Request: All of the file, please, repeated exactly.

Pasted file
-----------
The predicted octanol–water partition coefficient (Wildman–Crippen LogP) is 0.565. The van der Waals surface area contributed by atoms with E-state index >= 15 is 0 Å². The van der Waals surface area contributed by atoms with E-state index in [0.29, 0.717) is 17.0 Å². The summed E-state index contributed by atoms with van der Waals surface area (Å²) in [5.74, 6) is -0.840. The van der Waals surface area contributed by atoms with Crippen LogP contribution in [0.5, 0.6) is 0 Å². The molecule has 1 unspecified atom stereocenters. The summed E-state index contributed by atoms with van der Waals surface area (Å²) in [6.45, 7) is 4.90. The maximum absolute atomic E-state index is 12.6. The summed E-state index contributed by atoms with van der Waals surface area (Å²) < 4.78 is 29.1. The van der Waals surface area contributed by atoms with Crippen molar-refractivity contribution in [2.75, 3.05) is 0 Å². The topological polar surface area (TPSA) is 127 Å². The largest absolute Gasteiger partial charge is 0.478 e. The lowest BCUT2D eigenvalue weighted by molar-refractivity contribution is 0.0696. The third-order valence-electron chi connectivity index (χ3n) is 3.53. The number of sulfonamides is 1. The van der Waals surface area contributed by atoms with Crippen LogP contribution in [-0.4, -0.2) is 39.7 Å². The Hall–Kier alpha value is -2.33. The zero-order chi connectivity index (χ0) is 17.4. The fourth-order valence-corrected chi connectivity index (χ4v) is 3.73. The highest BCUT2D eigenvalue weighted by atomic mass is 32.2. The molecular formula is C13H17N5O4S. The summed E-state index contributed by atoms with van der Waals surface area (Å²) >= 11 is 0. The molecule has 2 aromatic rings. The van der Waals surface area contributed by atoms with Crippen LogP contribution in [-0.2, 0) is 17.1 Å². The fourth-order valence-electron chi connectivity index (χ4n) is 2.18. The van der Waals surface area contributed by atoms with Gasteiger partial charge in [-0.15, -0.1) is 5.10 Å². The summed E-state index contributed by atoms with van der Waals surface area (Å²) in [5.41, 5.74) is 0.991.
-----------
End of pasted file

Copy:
The predicted octanol–water partition coefficient (Wildman–Crippen LogP) is 0.565. The van der Waals surface area contributed by atoms with E-state index >= 15 is 0 Å². The van der Waals surface area contributed by atoms with E-state index in [0.29, 0.717) is 17.0 Å². The summed E-state index contributed by atoms with van der Waals surface area (Å²) in [5.74, 6) is -0.840. The van der Waals surface area contributed by atoms with Crippen LogP contribution in [0.5, 0.6) is 0 Å². The molecule has 1 unspecified atom stereocenters. The summed E-state index contributed by atoms with van der Waals surface area (Å²) in [6.45, 7) is 4.90. The maximum absolute atomic E-state index is 12.6. The summed E-state index contributed by atoms with van der Waals surface area (Å²) < 4.78 is 29.1. The van der Waals surface area contributed by atoms with Crippen molar-refractivity contribution in [2.75, 3.05) is 0 Å². The topological polar surface area (TPSA) is 127 Å². The largest absolute Gasteiger partial charge is 0.478 e. The lowest BCUT2D eigenvalue weighted by molar-refractivity contribution is 0.0696. The third-order valence-electron chi connectivity index (χ3n) is 3.53. The number of sulfonamides is 1. The van der Waals surface area contributed by atoms with Crippen LogP contribution in [-0.4, -0.2) is 39.7 Å². The Hall–Kier alpha value is -2.33. The zero-order chi connectivity index (χ0) is 17.4. The fourth-order valence-corrected chi connectivity index (χ4v) is 3.73. The highest BCUT2D eigenvalue weighted by atomic mass is 32.2. The molecular formula is C13H17N5O4S. The summed E-state index contributed by atoms with van der Waals surface area (Å²) >= 11 is 0. The molecule has 2 aromatic rings. The van der Waals surface area contributed by atoms with Crippen LogP contribution in [-0.2, 0) is 17.1 Å². The fourth-order valence-electron chi connectivity index (χ4n) is 2.18. The van der Waals surface area contributed by atoms with Gasteiger partial charge in [-0.15, -0.1) is 5.10 Å². The summed E-state index contributed by atoms with van der Waals surface area (Å²) in [5.41, 5.74) is 0.991.